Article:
New Ways of Defining and Finding Independence
Looking around, I can actually see lots of ways that I’m more independent now than ever. Sure, I felt pretty independent on those long bike rides in my twenties when no one knew where I was and I had no agenda for getting home except to get enough sleep before work the next day. But, I definitely felt way more powerful after installing a child seat to my winter bike and getting my sixteen month old to wear a helmet, then physically getting us to the library four miles away with a park stop on the way.
[First bike ride success!]
I used to navigate the downtown bus system like it was an old friend. Missing bus after bus from miscalculating how long it takes to get a baby out of the door alone when you have to carry everything you both need, while trying not to get there too early because it’s either ten below or she’s feeling particularly independent herself and doesn’t want to be constrained to a carrier or stroller for more than ten minutes, made me feel like I would never feel independent without a second vehicle. Over time though, I got better at those calculations, the baby got more familiar with the process, and we’ve successfully bused to friends’ houses, kid friendly cafes, and sometimes just to some place I want to go.
After my daughter’s first birthday I started my own blog and volunteered to write for Twin Cities Mom Collective. Yes, I have to schedule time to write or squeeze it in during naps, but it’s something I do just for myself and besides a few deadlines, is completely on my terms. Chores and projects tend to benefit the whole family which is great, but doing something just for me and maybe my readers is really therapeutic.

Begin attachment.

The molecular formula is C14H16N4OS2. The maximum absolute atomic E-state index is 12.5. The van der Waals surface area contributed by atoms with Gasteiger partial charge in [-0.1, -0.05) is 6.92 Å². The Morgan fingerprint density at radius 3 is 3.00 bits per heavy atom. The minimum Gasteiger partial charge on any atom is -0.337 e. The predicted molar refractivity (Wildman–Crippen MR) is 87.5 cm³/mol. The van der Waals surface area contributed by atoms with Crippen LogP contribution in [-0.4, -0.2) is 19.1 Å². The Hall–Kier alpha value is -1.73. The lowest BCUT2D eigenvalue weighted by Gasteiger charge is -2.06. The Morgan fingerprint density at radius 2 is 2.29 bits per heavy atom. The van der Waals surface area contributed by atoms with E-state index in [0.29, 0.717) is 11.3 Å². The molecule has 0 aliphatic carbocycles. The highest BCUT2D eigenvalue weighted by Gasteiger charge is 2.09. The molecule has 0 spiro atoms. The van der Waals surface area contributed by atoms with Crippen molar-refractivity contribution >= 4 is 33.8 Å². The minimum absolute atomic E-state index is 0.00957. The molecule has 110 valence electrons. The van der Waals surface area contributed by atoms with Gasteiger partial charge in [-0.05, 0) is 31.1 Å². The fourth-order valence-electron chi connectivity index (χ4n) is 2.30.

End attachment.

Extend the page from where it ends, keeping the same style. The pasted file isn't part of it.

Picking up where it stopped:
Finding Ways to “Take off” for a Bit
I’m cooking dinner and realize we’re out of garlic. I could make do or send my husband, but it’s a perfect way to get a break and take way too long picking out a drink or snack from the cooler while I’m out. If my daughter falls asleep as we’re rushing to make it home by nap time, I take the opportunity to slow down. There’s no point in rushing now, so I either hop off the bus at the next coffee shop or hit a drive thru and get myself a treat I won’t have to share. They’re small, but concentrated moments of independence.